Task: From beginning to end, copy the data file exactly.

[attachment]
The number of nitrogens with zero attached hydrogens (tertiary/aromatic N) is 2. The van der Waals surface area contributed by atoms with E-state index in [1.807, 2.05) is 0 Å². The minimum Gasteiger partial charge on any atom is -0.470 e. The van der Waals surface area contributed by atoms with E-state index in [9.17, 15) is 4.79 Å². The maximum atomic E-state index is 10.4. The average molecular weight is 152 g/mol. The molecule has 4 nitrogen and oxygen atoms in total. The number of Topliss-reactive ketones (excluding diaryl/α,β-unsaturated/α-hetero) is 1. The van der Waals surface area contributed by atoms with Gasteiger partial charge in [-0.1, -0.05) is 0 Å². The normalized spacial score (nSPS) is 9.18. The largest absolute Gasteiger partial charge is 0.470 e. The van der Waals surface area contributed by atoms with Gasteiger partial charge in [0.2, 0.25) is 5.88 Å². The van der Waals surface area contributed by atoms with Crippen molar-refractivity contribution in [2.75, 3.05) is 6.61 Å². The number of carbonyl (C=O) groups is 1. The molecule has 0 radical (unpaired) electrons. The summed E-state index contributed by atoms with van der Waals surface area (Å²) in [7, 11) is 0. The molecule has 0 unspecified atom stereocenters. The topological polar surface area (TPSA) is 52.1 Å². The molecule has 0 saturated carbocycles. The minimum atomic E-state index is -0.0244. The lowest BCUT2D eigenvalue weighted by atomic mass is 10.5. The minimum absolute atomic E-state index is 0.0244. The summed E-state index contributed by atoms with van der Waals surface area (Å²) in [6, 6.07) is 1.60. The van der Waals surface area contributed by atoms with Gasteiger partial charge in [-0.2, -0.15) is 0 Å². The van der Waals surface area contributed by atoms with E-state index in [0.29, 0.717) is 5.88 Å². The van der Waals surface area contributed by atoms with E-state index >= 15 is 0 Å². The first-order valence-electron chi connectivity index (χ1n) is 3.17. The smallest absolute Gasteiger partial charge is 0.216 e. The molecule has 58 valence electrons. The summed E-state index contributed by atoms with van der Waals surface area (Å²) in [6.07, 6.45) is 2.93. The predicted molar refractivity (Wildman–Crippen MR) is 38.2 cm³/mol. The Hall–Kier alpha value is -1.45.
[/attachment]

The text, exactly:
The number of nitrogens with zero attached hydrogens (tertiary/aromatic N) is 2. The van der Waals surface area contributed by atoms with E-state index in [1.807, 2.05) is 0 Å². The minimum Gasteiger partial charge on any atom is -0.470 e. The van der Waals surface area contributed by atoms with E-state index in [9.17, 15) is 4.79 Å². The maximum atomic E-state index is 10.4. The average molecular weight is 152 g/mol. The molecule has 4 nitrogen and oxygen atoms in total. The number of Topliss-reactive ketones (excluding diaryl/α,β-unsaturated/α-hetero) is 1. The van der Waals surface area contributed by atoms with Gasteiger partial charge in [-0.1, -0.05) is 0 Å². The normalized spacial score (nSPS) is 9.18. The largest absolute Gasteiger partial charge is 0.470 e. The van der Waals surface area contributed by atoms with Gasteiger partial charge in [0.2, 0.25) is 5.88 Å². The van der Waals surface area contributed by atoms with Crippen molar-refractivity contribution in [2.75, 3.05) is 6.61 Å². The number of carbonyl (C=O) groups is 1. The molecule has 0 radical (unpaired) electrons. The summed E-state index contributed by atoms with van der Waals surface area (Å²) in [7, 11) is 0. The molecule has 0 unspecified atom stereocenters. The topological polar surface area (TPSA) is 52.1 Å². The molecule has 0 saturated carbocycles. The minimum atomic E-state index is -0.0244. The lowest BCUT2D eigenvalue weighted by atomic mass is 10.5. The minimum absolute atomic E-state index is 0.0244. The summed E-state index contributed by atoms with van der Waals surface area (Å²) in [6, 6.07) is 1.60. The van der Waals surface area contributed by atoms with Gasteiger partial charge in [-0.2, -0.15) is 0 Å². The van der Waals surface area contributed by atoms with E-state index in [0.29, 0.717) is 5.88 Å². The van der Waals surface area contributed by atoms with E-state index >= 15 is 0 Å². The first-order valence-electron chi connectivity index (χ1n) is 3.17. The smallest absolute Gasteiger partial charge is 0.216 e. The molecule has 58 valence electrons. The summed E-state index contributed by atoms with van der Waals surface area (Å²) in [6.07, 6.45) is 2.93. The predicted molar refractivity (Wildman–Crippen MR) is 38.2 cm³/mol. The Hall–Kier alpha value is -1.45.